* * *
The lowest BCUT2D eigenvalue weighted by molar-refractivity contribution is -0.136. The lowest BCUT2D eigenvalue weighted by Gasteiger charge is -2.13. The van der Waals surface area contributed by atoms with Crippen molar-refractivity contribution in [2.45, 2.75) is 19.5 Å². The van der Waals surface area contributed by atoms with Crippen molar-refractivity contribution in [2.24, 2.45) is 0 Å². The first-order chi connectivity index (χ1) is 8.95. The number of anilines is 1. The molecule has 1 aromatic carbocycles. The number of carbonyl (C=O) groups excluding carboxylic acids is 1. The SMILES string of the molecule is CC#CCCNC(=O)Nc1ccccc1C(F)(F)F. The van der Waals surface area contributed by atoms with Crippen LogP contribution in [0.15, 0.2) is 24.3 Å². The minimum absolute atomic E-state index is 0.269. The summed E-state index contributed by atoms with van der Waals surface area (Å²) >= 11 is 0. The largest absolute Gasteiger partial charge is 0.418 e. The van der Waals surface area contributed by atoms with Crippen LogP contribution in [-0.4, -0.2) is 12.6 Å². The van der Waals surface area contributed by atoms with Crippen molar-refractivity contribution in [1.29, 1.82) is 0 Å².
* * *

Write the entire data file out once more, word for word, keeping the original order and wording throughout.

The lowest BCUT2D eigenvalue weighted by molar-refractivity contribution is -0.136. The lowest BCUT2D eigenvalue weighted by Gasteiger charge is -2.13. The van der Waals surface area contributed by atoms with Crippen molar-refractivity contribution in [2.45, 2.75) is 19.5 Å². The van der Waals surface area contributed by atoms with Crippen molar-refractivity contribution in [2.24, 2.45) is 0 Å². The first-order chi connectivity index (χ1) is 8.95. The number of anilines is 1. The molecule has 1 aromatic carbocycles. The number of carbonyl (C=O) groups excluding carboxylic acids is 1. The SMILES string of the molecule is CC#CCCNC(=O)Nc1ccccc1C(F)(F)F. The van der Waals surface area contributed by atoms with Crippen LogP contribution in [0.15, 0.2) is 24.3 Å². The minimum absolute atomic E-state index is 0.269. The summed E-state index contributed by atoms with van der Waals surface area (Å²) >= 11 is 0. The largest absolute Gasteiger partial charge is 0.418 e. The van der Waals surface area contributed by atoms with Crippen LogP contribution in [-0.4, -0.2) is 12.6 Å². The van der Waals surface area contributed by atoms with Crippen molar-refractivity contribution in [1.29, 1.82) is 0 Å².